“Knowing how coastal forests respond to major hurricanes in the long term and short term will aid us in preparing for future hurricanes and for potential changes in disturbance regimes,” Song says.

This examination of almost three decades of recovery trends of five forest types from four sites after Hurricane Hugo — focused primarily on forest composition, structure and species change — has added to the understanding of the long-term impacts that hurricanes may have on temperate forest ecosystems.

Effectively, research conducted at the Baruch Institute has built a knowledge base for the study of saltwater intrusion, sea level rise and hurricane impact on coastal forests where one did not exist before.

Perhaps more importantly, it has laid the groundwork for generations of future hurricane work by filling in knowledge gaps on forest recovery that can help inform the conservation and management of coastal landscapes that are essential to the environmental health and economic prosperity of the South Carolina Lowcountry and its citizens.

“Our mission is to provide scientific research that supports sustainable coastal resource management,” says Skip Van Bloem, professor and Baruch Institute director. “To understand sustainable management, you have to understand how large disturbances will affect coastal environments and then how management decisions should be made in response to those and also in preparation for that.”


The term “tidal freshwater forested wetlands” was not one used in the scientific community prior to 2007, when results from a study by Conner in collaboration with the U.S. Geological Survey were published. “At that point in time, we sort of introduced that term to the world,” Conner says.

What the Clemson researchers are learning about those ecosystems is important to anyone interested in preserving the distinct lifestyle, environment and economy engrained in South Carolina’s Lowcountry and so many other coastal locales around the globe.

“The marshes are just really important for sea life — for the fish and the shellfish we’re used to catching and eating in the Lowcountry,” says Tom O’Halloran, an assistant professor stationed at Baruch. “So many of their life cycles depend on the marsh. Some part of their life cycle happens in the marsh; they’re born there or they eat there, or they reproduce there.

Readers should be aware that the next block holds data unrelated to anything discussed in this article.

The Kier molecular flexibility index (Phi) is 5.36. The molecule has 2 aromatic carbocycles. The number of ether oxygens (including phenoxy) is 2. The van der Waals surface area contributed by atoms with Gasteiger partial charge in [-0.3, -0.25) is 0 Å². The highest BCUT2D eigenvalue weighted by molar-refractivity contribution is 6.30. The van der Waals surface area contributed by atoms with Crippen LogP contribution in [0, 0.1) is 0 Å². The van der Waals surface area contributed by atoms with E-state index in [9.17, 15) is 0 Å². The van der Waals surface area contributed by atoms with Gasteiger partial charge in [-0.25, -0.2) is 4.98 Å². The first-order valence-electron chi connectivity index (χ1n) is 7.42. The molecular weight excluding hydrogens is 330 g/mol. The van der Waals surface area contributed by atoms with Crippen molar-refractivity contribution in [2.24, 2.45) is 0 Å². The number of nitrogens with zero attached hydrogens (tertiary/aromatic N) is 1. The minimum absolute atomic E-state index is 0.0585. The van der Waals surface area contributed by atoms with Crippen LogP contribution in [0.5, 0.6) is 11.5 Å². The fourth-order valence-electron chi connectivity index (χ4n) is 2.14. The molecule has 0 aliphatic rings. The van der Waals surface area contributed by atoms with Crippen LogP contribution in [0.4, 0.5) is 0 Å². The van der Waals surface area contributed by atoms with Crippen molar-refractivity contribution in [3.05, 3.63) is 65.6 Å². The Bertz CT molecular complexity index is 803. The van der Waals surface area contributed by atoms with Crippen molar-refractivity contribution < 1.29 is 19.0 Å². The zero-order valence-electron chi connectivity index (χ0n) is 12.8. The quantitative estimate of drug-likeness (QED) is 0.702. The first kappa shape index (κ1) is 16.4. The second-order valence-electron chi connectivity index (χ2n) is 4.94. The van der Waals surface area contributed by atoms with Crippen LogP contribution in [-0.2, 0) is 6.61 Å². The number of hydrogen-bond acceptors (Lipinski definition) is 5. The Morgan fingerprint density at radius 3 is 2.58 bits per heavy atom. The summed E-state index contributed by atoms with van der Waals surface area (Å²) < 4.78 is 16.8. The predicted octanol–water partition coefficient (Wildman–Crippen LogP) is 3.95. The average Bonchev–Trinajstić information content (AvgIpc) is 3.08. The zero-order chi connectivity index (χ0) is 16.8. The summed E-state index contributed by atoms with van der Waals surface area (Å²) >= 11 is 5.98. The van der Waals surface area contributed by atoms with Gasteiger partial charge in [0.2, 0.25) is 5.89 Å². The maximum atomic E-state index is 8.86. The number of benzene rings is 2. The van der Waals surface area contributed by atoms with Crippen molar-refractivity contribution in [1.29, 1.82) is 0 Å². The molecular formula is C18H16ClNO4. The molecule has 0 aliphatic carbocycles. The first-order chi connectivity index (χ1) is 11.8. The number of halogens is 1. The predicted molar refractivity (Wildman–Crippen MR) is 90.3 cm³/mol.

“People are going out and catching redfish and flounder and have been doing it for generations. There are still quite a few people making a living off those fisheries. So, if those marshes drown — if sea level rise puts them under water and they don’t go into the forest — then we’re in real trouble in terms of the fisheries that we depend on at the coast.”

And like it or not, researchers at the Baruch Institute have had plenty of chances to continue their hurricane studies since Hugo as more massive storms have rolled through: Floyd, Bonnie and Charlie in the 1990s and 2000s, and Joaquin, Matthew, Irma, Florence and Dorian have come in spate each year since 2015.

O’Halloran, for his part, has a reputation for using cutting-edge tools to take research at Baruch into the next generation, in this case, using drone technology to make a mosaic documenting the sea level rise along the 2-mile stretch of coastline on Hobcaw Barony.

“This is so high resolution you could zoom and count the leaves on the tree,” he says. “This idea of using drones to do this kind of rapid deployment, really high resolution, watching these kind of transitions, really enhances our ability to study sea level rise in an efficient manner.”

And Baruch scientists continue to pursue new and more efficient avenues to study the recovery of coastal ecosystems from hurricanes and other extreme weather events. Through a grant award from the National Science Foundation’s Rapid Response Research (RAPID) program, four Clemson researchers — O’Halloran, Conner, Song and Van Bloem — are taking the hurricane research to another level by studying impact of storm surge on coastal forest demography in response to repeated hurricane disturbances.

The reason is simple: Much of the theory devoted to hurricane disturbance effects on coastal forest ecosystems arises from the study of single hurricanes or immediate response following the hurricane.